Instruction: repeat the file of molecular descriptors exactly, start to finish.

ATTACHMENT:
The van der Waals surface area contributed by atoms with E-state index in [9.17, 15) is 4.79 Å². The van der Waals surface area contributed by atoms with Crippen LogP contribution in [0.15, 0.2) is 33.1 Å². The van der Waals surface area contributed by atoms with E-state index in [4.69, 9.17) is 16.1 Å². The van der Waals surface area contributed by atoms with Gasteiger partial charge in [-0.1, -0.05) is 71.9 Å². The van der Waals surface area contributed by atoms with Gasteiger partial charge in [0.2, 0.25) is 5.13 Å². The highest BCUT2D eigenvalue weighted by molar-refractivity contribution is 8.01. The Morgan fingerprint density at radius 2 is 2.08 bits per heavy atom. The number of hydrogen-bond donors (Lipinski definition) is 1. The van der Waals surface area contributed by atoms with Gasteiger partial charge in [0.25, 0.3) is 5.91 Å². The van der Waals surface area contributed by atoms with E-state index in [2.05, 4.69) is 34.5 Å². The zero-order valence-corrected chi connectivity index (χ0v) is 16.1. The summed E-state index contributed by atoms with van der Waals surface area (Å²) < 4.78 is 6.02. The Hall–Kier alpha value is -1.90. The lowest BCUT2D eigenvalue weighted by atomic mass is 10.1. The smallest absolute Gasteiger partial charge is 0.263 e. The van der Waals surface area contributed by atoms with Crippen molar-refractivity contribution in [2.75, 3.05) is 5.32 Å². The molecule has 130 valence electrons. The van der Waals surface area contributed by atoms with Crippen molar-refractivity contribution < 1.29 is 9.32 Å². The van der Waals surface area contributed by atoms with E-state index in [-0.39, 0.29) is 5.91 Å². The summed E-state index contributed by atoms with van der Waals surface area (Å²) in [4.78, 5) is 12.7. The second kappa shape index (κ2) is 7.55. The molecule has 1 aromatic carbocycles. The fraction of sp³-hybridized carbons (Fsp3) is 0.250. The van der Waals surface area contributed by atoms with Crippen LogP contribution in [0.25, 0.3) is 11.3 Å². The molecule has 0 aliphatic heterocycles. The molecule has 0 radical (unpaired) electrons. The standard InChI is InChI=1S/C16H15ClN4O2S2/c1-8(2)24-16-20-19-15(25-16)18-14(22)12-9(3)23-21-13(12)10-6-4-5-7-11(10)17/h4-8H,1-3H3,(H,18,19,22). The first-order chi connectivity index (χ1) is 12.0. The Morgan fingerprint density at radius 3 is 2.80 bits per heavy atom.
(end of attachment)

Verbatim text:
The van der Waals surface area contributed by atoms with E-state index in [9.17, 15) is 4.79 Å². The van der Waals surface area contributed by atoms with Crippen LogP contribution in [0.15, 0.2) is 33.1 Å². The van der Waals surface area contributed by atoms with E-state index in [4.69, 9.17) is 16.1 Å². The van der Waals surface area contributed by atoms with Gasteiger partial charge in [-0.1, -0.05) is 71.9 Å². The van der Waals surface area contributed by atoms with Gasteiger partial charge in [0.2, 0.25) is 5.13 Å². The highest BCUT2D eigenvalue weighted by molar-refractivity contribution is 8.01. The Morgan fingerprint density at radius 2 is 2.08 bits per heavy atom. The number of hydrogen-bond donors (Lipinski definition) is 1. The van der Waals surface area contributed by atoms with Gasteiger partial charge in [0.25, 0.3) is 5.91 Å². The van der Waals surface area contributed by atoms with E-state index in [2.05, 4.69) is 34.5 Å². The zero-order valence-corrected chi connectivity index (χ0v) is 16.1. The summed E-state index contributed by atoms with van der Waals surface area (Å²) < 4.78 is 6.02. The Hall–Kier alpha value is -1.90. The lowest BCUT2D eigenvalue weighted by atomic mass is 10.1. The smallest absolute Gasteiger partial charge is 0.263 e. The van der Waals surface area contributed by atoms with Crippen molar-refractivity contribution in [2.75, 3.05) is 5.32 Å². The molecule has 130 valence electrons. The van der Waals surface area contributed by atoms with Crippen molar-refractivity contribution < 1.29 is 9.32 Å². The van der Waals surface area contributed by atoms with E-state index in [-0.39, 0.29) is 5.91 Å². The summed E-state index contributed by atoms with van der Waals surface area (Å²) in [4.78, 5) is 12.7. The second kappa shape index (κ2) is 7.55. The molecule has 1 aromatic carbocycles. The fraction of sp³-hybridized carbons (Fsp3) is 0.250. The van der Waals surface area contributed by atoms with Crippen LogP contribution in [0.25, 0.3) is 11.3 Å². The molecule has 0 aliphatic heterocycles. The molecule has 0 radical (unpaired) electrons. The standard InChI is InChI=1S/C16H15ClN4O2S2/c1-8(2)24-16-20-19-15(25-16)18-14(22)12-9(3)23-21-13(12)10-6-4-5-7-11(10)17/h4-8H,1-3H3,(H,18,19,22). The first-order chi connectivity index (χ1) is 12.0. The Morgan fingerprint density at radius 3 is 2.80 bits per heavy atom.